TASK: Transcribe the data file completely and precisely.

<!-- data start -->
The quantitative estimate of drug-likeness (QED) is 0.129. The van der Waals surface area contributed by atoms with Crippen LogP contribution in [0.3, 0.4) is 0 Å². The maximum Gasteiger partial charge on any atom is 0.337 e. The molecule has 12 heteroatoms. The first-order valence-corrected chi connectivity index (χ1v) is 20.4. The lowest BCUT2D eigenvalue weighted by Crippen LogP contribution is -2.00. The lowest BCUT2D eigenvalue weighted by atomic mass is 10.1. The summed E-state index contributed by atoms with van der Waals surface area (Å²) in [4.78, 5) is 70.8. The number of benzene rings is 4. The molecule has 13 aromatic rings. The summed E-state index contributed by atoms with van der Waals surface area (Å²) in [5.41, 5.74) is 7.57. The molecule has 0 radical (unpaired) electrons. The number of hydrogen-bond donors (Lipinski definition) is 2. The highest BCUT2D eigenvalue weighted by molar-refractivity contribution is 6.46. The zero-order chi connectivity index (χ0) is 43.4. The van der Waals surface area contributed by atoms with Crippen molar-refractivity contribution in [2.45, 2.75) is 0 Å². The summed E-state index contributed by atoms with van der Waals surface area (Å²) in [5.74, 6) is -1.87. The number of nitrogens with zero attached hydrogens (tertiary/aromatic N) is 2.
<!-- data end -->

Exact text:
The quantitative estimate of drug-likeness (QED) is 0.129. The van der Waals surface area contributed by atoms with Crippen LogP contribution in [0.3, 0.4) is 0 Å². The maximum Gasteiger partial charge on any atom is 0.337 e. The molecule has 12 heteroatoms. The first-order valence-corrected chi connectivity index (χ1v) is 20.4. The lowest BCUT2D eigenvalue weighted by Crippen LogP contribution is -2.00. The lowest BCUT2D eigenvalue weighted by atomic mass is 10.1. The summed E-state index contributed by atoms with van der Waals surface area (Å²) in [4.78, 5) is 70.8. The number of benzene rings is 4. The molecule has 13 aromatic rings. The summed E-state index contributed by atoms with van der Waals surface area (Å²) in [5.41, 5.74) is 7.57. The molecule has 0 radical (unpaired) electrons. The number of hydrogen-bond donors (Lipinski definition) is 2. The highest BCUT2D eigenvalue weighted by molar-refractivity contribution is 6.46. The zero-order chi connectivity index (χ0) is 43.4. The van der Waals surface area contributed by atoms with Crippen molar-refractivity contribution in [2.45, 2.75) is 0 Å². The summed E-state index contributed by atoms with van der Waals surface area (Å²) in [5.74, 6) is -1.87. The number of nitrogens with zero attached hydrogens (tertiary/aromatic N) is 2.